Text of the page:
Mapping a New World Order at Condé Nast
A new strategy for the publisher’s sprawling international editions has scrambled org charts and reporting structures, ushering in the era of the “global editorial director”
When Condé Nast announced its “new global content strategy” last December, many of the specifics had yet to be put in place. As a manifesto published in April put it, the transformation was part of a “shift from a legacy magazine publisher to a multiplatform digitally led media company.” At the heart of this transformation has been bringing order to the global confederation of international spin-offs of its storied brands like Vogue and GQ, some of which are wholly owned and operated but many others mere licensees.
After Condé Nast’s chief content operations officer, Christiane Mack, brought in Boston Consulting Group, which had done past management consulting for Condé Nast, to help organize the new strategy, some of the proposals they produced provoked anxiety among the editorial ranks. The idea of increasing coordination between the editions of their titles around the world is generally supported, but the reorganization has reshuffled the power centers across Condé, producing winners and losers in a strategy that seems to promise to eventually centralize power across an imperial media company on which the sun never sets.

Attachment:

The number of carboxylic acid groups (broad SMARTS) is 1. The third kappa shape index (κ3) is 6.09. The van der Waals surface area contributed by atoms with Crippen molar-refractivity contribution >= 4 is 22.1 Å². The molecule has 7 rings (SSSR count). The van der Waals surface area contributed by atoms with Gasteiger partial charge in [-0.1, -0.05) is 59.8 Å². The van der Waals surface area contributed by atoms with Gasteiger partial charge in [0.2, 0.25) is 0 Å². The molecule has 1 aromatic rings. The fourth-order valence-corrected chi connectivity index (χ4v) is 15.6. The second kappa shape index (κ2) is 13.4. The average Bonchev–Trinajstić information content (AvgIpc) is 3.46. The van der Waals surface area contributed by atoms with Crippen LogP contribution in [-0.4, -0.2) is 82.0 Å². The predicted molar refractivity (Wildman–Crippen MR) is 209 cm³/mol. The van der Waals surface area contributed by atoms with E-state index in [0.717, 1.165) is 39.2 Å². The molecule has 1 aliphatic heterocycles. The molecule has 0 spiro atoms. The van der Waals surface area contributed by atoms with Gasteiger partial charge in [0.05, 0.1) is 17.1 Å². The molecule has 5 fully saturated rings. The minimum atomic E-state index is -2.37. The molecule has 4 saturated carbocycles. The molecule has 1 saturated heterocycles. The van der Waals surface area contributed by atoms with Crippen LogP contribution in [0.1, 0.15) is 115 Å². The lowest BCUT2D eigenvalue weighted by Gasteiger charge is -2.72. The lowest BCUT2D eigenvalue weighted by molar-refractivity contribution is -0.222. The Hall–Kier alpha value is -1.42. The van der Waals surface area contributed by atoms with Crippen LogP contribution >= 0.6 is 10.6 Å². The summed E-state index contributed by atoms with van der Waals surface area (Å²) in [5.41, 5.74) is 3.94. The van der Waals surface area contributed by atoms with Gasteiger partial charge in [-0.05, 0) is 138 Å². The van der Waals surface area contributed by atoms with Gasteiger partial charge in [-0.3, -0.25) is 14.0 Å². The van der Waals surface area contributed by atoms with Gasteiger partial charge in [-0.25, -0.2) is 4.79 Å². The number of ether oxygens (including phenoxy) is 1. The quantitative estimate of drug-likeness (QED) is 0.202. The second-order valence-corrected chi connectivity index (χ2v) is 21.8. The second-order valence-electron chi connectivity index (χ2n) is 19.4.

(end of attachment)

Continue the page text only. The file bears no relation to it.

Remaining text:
The biggest change has been the creation of global editorial directors to oversee brands across their various international incarnations. When GQ’s global editorial director Will Welch announced “the worldwide era of GQ” in his September 2021 editor’s letter, he noted “there are 21 unique editions of GQ around the world.” At the time of the December announcement, Welch was elevated from the post of GQ’s U.S. editor-in-chief, but other publications had yet to name these worldwide overseers, creating some notable differences.
Like Welch, the global editorial directors for Architectural Digest and Vogue (the latter going to Anna Wintour, who was also named Condé Nast’s chief content officer) were the top editors of the American titles who were elevated to the role of overseeing what had been largely siloed international editions. The exceptions were Condé Nast Traveller, where Divia Thani, editor-in-chief of the Indian edition, was appointed global lead, and Wired, where Gideon Lichfield, whose hiring was announced in March this year, was put in charge of the international editions including in the U.K., Italy, and Japan.
But at Vanity Fair, for example, Simone Marchetti, the editor in chief of Vanity Fair Italia, was placed in charge of the title’s three European editions, including ones in France and Spain, while Radhika Jones, editor-in-chief of Vanity Fair in the U.S., retained her title and oversight of the U.K. edition. “Radhika and Simone are working very closely together to collaborate in other ways that make sense for the brand,” a spokesperson told The Fine Print. Last week, Condé Nast appointed two global leads for Glamour naming the editor of the American edition of Glamour, Samantha Barry, as the Americas editorial director and giving Deborah Joseph, editor of Glamour U.K., the equally potent title of European editorial director.
(Disclosure: This reporter was a fact-checker for GQ from 2017 to 2019 and Sara Krolewski, who fact-checked this article, is under contract for a research assignment at Vanity Fair.)